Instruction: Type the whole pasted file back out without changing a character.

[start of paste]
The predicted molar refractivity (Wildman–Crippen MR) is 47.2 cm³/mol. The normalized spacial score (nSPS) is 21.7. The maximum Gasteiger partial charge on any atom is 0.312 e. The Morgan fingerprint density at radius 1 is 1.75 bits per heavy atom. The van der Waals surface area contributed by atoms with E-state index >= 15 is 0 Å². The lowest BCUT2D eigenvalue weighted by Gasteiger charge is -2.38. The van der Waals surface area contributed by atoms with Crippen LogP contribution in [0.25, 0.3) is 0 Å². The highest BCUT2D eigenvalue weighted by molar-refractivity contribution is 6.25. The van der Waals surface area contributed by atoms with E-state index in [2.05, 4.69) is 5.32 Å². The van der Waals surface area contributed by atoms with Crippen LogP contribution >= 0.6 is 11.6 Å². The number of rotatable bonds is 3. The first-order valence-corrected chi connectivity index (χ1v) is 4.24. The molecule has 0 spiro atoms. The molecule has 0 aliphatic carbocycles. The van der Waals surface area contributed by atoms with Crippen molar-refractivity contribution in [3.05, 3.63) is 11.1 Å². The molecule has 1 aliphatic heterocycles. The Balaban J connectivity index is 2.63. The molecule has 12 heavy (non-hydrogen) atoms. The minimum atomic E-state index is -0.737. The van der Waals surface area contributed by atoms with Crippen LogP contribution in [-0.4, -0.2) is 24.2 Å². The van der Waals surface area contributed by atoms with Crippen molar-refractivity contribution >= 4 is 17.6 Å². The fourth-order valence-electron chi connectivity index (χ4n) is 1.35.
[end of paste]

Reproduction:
The predicted molar refractivity (Wildman–Crippen MR) is 47.2 cm³/mol. The normalized spacial score (nSPS) is 21.7. The maximum Gasteiger partial charge on any atom is 0.312 e. The Morgan fingerprint density at radius 1 is 1.75 bits per heavy atom. The van der Waals surface area contributed by atoms with E-state index >= 15 is 0 Å². The lowest BCUT2D eigenvalue weighted by Gasteiger charge is -2.38. The van der Waals surface area contributed by atoms with Crippen LogP contribution in [0.25, 0.3) is 0 Å². The highest BCUT2D eigenvalue weighted by molar-refractivity contribution is 6.25. The van der Waals surface area contributed by atoms with E-state index in [2.05, 4.69) is 5.32 Å². The van der Waals surface area contributed by atoms with Crippen LogP contribution >= 0.6 is 11.6 Å². The number of rotatable bonds is 3. The first-order valence-corrected chi connectivity index (χ1v) is 4.24. The molecule has 0 spiro atoms. The molecule has 0 aliphatic carbocycles. The van der Waals surface area contributed by atoms with Crippen molar-refractivity contribution in [3.05, 3.63) is 11.1 Å². The molecule has 1 aliphatic heterocycles. The Balaban J connectivity index is 2.63. The molecule has 12 heavy (non-hydrogen) atoms. The minimum atomic E-state index is -0.737. The van der Waals surface area contributed by atoms with Crippen LogP contribution in [-0.4, -0.2) is 24.2 Å². The van der Waals surface area contributed by atoms with Crippen molar-refractivity contribution >= 4 is 17.6 Å². The fourth-order valence-electron chi connectivity index (χ4n) is 1.35.